Raleigh Rambles

John Dancy-Jones at large!

Bain Project Performance


The Bain Project installation weekends are over, but the reverberations of this grand, all-enveloping art event will echo for a very long time.  Not since David Ira Wood’s multimedia theatre event “X” (in Thompson Theatre in 1970 when “multimedia” had just been coined) has Raleigh been blessed with such a massive infusion of cool. And to think – Bread & Puppet comes next weekend!! Raleigh, Raleigh.

I’m still reeling from the sights, sounds and interactions of Bain.  Huge crowds included many like me who visited several times.  You couldn’t possibly see everything in one pass, and I kept running into wonderful reunions as well as Bain participants, who were amazingly present and available throughout the building.  One thing I didn’t catch til near the end were the sound performances in the main hall of tanks.  Below are links to two 30 second clips of the performance.

The Call for Performance

The Call for Performance

Bain artists performing_1_1

Climbing into the Tank

Shrieking Pipes Video


Banging Pipes Video


pushing the pipe_1_1

Though one of the best parts of the Bain installation was the seamless and credit-less array of work, Dana Raymond should be credited with leadership in the sound project above.  I will be posting more special features of the Bain Project as I gather my thoughts for a central review. Stay tuned for Marty’s yellow room, four-day views of the ball floor and the watershed map, Tim’s magic lab, my urban explorer interview about Bain, and much more!  It will all be referenced on my Bain Page.

May 18, 2009 Posted by | art, music, Raleigh downtown | , , | Leave a comment

Web 3.0 weavings


     I have always loved information archives of all types – starting with Sears catalogs as a young child, followed by our Reader’s Digest Condensed book set, then on to specially arranged privileges at the Olivia Raney Library in the basement of the Revenue Building downtown.  Now the universe is at our fingertips, and I find that a whole neural body of outward connections awaits, and I have begun willy-nilly to construct this digital doppelganger – myself fully online – with little knowledge or perspective about the shape of the world to come – or the silhouette I will cast, based on my skills and choices.  It won’t come naturally – I’m a bibliophilic boomer geezer, but I’m so fascinated by the gargantuan pile of possibilities being generated by our technology that I’m game, willing, and more or less already engaged.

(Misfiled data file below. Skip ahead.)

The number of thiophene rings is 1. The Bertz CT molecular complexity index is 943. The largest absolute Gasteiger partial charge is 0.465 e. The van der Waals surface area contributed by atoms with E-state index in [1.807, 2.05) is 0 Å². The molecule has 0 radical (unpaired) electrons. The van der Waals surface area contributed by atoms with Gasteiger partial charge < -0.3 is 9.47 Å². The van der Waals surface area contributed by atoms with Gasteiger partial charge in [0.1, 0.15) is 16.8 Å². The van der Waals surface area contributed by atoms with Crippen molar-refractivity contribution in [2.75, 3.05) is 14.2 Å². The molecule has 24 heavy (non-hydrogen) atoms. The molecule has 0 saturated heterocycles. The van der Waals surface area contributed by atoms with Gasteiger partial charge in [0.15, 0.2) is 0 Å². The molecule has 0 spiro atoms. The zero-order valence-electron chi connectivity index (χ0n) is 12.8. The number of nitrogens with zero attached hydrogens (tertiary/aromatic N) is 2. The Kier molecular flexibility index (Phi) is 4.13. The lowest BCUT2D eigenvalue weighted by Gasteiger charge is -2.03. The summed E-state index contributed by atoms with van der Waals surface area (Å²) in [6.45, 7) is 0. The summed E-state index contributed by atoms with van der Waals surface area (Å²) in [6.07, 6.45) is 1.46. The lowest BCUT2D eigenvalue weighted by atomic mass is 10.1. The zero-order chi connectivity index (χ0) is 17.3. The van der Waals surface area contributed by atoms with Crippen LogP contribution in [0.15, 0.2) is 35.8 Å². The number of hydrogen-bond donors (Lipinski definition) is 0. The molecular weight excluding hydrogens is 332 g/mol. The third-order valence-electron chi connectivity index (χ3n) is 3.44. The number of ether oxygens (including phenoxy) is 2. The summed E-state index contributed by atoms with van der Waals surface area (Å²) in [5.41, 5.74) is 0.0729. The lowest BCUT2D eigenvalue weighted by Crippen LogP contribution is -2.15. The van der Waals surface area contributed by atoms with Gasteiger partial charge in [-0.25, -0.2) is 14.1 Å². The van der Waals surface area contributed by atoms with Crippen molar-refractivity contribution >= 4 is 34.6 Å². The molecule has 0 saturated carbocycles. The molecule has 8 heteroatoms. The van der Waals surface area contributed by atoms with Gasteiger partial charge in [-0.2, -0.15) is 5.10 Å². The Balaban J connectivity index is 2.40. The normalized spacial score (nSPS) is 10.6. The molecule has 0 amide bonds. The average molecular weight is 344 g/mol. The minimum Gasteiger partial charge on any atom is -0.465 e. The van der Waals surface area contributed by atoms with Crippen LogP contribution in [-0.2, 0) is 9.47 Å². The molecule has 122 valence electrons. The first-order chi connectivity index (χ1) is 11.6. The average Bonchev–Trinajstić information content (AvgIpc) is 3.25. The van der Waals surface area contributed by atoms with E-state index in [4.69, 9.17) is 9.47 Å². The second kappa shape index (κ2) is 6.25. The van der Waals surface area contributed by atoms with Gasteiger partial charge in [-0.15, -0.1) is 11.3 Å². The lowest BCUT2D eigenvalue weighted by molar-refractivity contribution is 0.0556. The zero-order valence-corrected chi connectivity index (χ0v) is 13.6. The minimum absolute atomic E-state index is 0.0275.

But the levels of engagement are many and changing at a rapid rate.  And my original quest for information has become entwined into an arena I still don’t fully grasp – social networking, which near as I can see, is pretty quickly turning into this whole partly global Thing – a Social Network that has unwritten rules and value systems different (and yet not) from the world of Reader’s Digest, or graduate school for that matter.  I really like blogging as a way to publish writing and develop projects, and I don’t mind making friends online – though I’m always wanting to meet them in person ASAP.  In many ways I am not a blogger, and certainly not a full-fledged member of the blogosphere.  Again, I know I am indeed part of the blogosphere – just the literary/magazine, non-revenue, slow-blogging corner of it.  I don’t twitter, fark, digg, instant message, facebook or mypage. For all I know, I never will.  So what shape will my elderly online self be, as I watch the world go Web 3.0?


     Web 2.0 denotes the movement of resources from your computer to the Internet.  We don’t download software for blogging – we use the software on distant servers.  Many people use these resources for everything from desktop publishing to large company operations.  Web 3.0 signals the movement of all this to the mobile devices which are proliferating and competing, and to future non-existing IT services in general.  The News and Observer tells me we will all be living and working on our phones in 2020.  The TV ads proclaim it every day – the mobile revolution.  This is a problem for me.  Hell, I will hardly use my cell phone and I’ve had it for years.  I hate the phone!  I guess I will have to fall in love with some future web/Kindle device – if it projects perfectly from my eyeglasses, there’s not much room for complaint, is there?


Getting back to the messages of these media, open access and web publishing are by far the wildest things to happen in intellectual culture for a long time.  Ideas can be connected and developed in truly new ways.  You can follow connections instantly and sometimes rather deeply.  It’s all certainly very stimulating.  Below are my picks for some local trends that rock this new world.



     Netweed, the host of my Paper Plant website, is operated by Clyde Smith, who has worked hard and longer on web enterprises than anyone I know.  He was my blogging mentor and helped me build Raleigh Nature.  Clyde mainly works online professionally at Prohiphop, and scans news reports, reviews and offers business analysis on anything and everything hip hop.  Recently, he launched a news release service for hip hop labels.  Netweed, his online headquarters, is a rich mix of cultural and social resources.  Clyde is able to use Netweed as a unifying platform for his professional hip hop work, his research writings, his dance work, and his social views.  If anyone can swim in the new web waters, it’s him.